There was a time when being one of the highest grossing movies in history actually counted for something with the Academy Awards. Gone With the Wind was the highest-grossing movie ever in 1939 and won 10 Oscars, including Best Picture. The Sound of Music was the new highest-grossing movie ever in 1965 and won Best Picture, despite or perhaps because it was “awful and sentimental and gooey,” in the words of Music star Christopher Plummer. The Godfather became the highest-grossing movie ever in a long-ago time period when people went to see bleak three-hour crime epics that didn’t star Batman. The Godfather won Best Picture; the next three “highest-grossing movies ever” were nominated, but didn’t win. Jaws lost to One Flew Over the Cuckoo’s Nest, an oversight you can blame on the hippies. Star Wars lost to Annie Hall — a justifiable loss, since as awesome as Star Wars is, it would clearly be much better if it featured a scene where C-3PO sneezed into a mound of cocaine. E.T. the Extra-Terrestrial lost to Gandhi, which proves definitively that the ’80s were much lamer than we tend to think.
Jurassic Park wasn’t even nominated for Best Picture when it grossed almost a billion dollars in 1993, although the productive Mr. Spielberg walked away with the big trophy that year for Schindler’s List. (And what did you accomplish in 1993, lazybones?) James Cameron’s Titanic grossed nearly $2 billion on the way to winning an award for everything except for the screenplay or the acting, which are two things that used to be important before the invention of digital effects. Cameron one-upped himself a couple years ago with Avatar, which made about $2.7 billion, but wound up losing the Best Picture award to The Hurt Locker, which made about ten cents.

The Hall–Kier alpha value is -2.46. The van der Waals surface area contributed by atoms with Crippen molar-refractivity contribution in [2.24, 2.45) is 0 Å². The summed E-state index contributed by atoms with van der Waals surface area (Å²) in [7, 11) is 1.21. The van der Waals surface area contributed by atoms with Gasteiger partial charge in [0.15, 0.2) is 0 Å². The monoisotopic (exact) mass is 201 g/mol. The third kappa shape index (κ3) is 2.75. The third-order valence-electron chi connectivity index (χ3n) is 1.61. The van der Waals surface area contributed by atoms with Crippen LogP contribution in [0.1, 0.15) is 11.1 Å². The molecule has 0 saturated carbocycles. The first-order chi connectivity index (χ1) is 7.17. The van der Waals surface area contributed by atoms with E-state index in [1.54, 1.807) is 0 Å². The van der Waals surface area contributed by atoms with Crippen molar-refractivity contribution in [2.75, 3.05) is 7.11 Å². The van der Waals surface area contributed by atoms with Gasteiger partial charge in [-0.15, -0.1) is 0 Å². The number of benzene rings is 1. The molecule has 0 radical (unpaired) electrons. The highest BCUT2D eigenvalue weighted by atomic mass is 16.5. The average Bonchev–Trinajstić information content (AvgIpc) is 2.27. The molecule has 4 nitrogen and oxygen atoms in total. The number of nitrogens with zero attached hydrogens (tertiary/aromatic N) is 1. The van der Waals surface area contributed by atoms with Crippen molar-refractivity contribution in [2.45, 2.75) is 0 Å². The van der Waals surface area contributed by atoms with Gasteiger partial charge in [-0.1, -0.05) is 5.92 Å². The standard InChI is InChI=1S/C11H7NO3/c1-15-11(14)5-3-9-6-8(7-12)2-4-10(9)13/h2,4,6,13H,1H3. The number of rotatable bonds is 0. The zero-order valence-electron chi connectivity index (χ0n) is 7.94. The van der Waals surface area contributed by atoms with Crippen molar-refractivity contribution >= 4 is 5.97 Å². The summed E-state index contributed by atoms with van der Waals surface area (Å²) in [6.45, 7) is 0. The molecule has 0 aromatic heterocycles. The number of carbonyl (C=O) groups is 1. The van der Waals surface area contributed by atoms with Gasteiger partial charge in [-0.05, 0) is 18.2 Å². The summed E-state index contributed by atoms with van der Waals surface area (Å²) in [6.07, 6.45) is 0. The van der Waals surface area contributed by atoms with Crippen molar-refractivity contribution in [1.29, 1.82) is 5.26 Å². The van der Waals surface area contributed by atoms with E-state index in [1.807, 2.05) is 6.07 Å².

Avatar‘s nomination was a notable exception in this Oscar era. In recent years, the Academy has generally preferred nominating small, low-grossing mediocrities instead of big-budget, high-grossing mediocrities. It’s generally accepted that the Best Picture field was widened to 10 in 2009 specifically because the epoch-defining The Dark Knight was not nominated for Best Picture. (It lost out to the pleasant Slumdog Millionaire, the overlong Curious Case of Benjamin Button, the awful The Reader, the decent Frost/Nixon, and the actually-good Milk.)
So Daniel Radcliffe is not alone in thinking that the Academy has been snubbing popular films. According to the Guardian, the Harry Potter star expressed some resentment that Harry Potter 7.5 was not nominated for Best Picture:
“I don’t think the Oscars like commercial films, or kids’ films, unless they’re directed by Martin Scorsese. I was watching Hugo the other day and going, ‘Why is this nominated and we’re not?’ I was slightly miffed… There’s a certain amount of snobbery. It’s kind of disheartening. I never thought I’d care. But it would’ve been nice to have some recognition, just for the hours put in.”
Now, as a film fan, I’m inclined to point out that, for all its faults, Hugo is a real movie with a beginning, a middle, and an end, whereas Harry Potter and the Infinite MacGuffins, Part 2 is a TV series finale with a big fireworks budget. But Radcliffe does make an interesting point. I wasn’t a huge fan of the last Harry Potter, but was it really worse than Extremely Loud & Incredibly Close? (Notably, Radcliffe is also addressing the Academy’s recent habit of relentlessly nominating Martin Scorsese, perhaps out of collective shame for not giving him any awards in his golden era.)
It’s always a bit strange when people complain that a massively successful movie was overlooked by the Oscars — by comparison, imagine if the guy who was the captain of the football team and the student council president complained that he wasn’t elected Prom King. Still, in a year when the two Oscar frontunners are inside-baseball low-grossers about moviemaking, it is a bit striking that the Academy seems almost painfully disinterested in the most successful film franchise in history. What do you think, fellow Oscar agnostics?
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